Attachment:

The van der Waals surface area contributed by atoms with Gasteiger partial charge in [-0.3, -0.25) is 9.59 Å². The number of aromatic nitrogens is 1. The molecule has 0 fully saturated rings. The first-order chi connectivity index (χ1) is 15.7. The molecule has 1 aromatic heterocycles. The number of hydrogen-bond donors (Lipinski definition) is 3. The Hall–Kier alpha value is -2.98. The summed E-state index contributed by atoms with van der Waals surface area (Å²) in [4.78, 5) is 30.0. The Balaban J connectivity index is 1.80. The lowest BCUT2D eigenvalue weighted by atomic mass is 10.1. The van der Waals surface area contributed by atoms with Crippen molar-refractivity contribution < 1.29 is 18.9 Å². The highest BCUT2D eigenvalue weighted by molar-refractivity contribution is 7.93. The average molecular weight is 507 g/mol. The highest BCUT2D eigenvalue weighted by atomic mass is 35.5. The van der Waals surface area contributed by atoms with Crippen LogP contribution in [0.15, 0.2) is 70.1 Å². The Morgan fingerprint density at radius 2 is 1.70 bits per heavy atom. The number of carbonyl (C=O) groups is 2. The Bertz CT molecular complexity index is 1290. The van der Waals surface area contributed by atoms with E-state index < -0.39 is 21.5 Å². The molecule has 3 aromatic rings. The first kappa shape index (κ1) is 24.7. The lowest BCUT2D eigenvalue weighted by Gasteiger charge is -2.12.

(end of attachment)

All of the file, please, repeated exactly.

The van der Waals surface area contributed by atoms with Gasteiger partial charge in [-0.3, -0.25) is 9.59 Å². The number of aromatic nitrogens is 1. The molecule has 0 fully saturated rings. The first-order chi connectivity index (χ1) is 15.7. The molecule has 1 aromatic heterocycles. The number of hydrogen-bond donors (Lipinski definition) is 3. The Hall–Kier alpha value is -2.98. The summed E-state index contributed by atoms with van der Waals surface area (Å²) in [4.78, 5) is 30.0. The Balaban J connectivity index is 1.80. The lowest BCUT2D eigenvalue weighted by atomic mass is 10.1. The van der Waals surface area contributed by atoms with Crippen molar-refractivity contribution < 1.29 is 18.9 Å². The highest BCUT2D eigenvalue weighted by molar-refractivity contribution is 7.93. The average molecular weight is 507 g/mol. The highest BCUT2D eigenvalue weighted by atomic mass is 35.5. The van der Waals surface area contributed by atoms with Crippen LogP contribution in [0.15, 0.2) is 70.1 Å². The Morgan fingerprint density at radius 2 is 1.70 bits per heavy atom. The number of carbonyl (C=O) groups is 2. The Bertz CT molecular complexity index is 1290. The van der Waals surface area contributed by atoms with E-state index < -0.39 is 21.5 Å². The molecule has 3 aromatic rings. The first kappa shape index (κ1) is 24.7. The lowest BCUT2D eigenvalue weighted by Gasteiger charge is -2.12.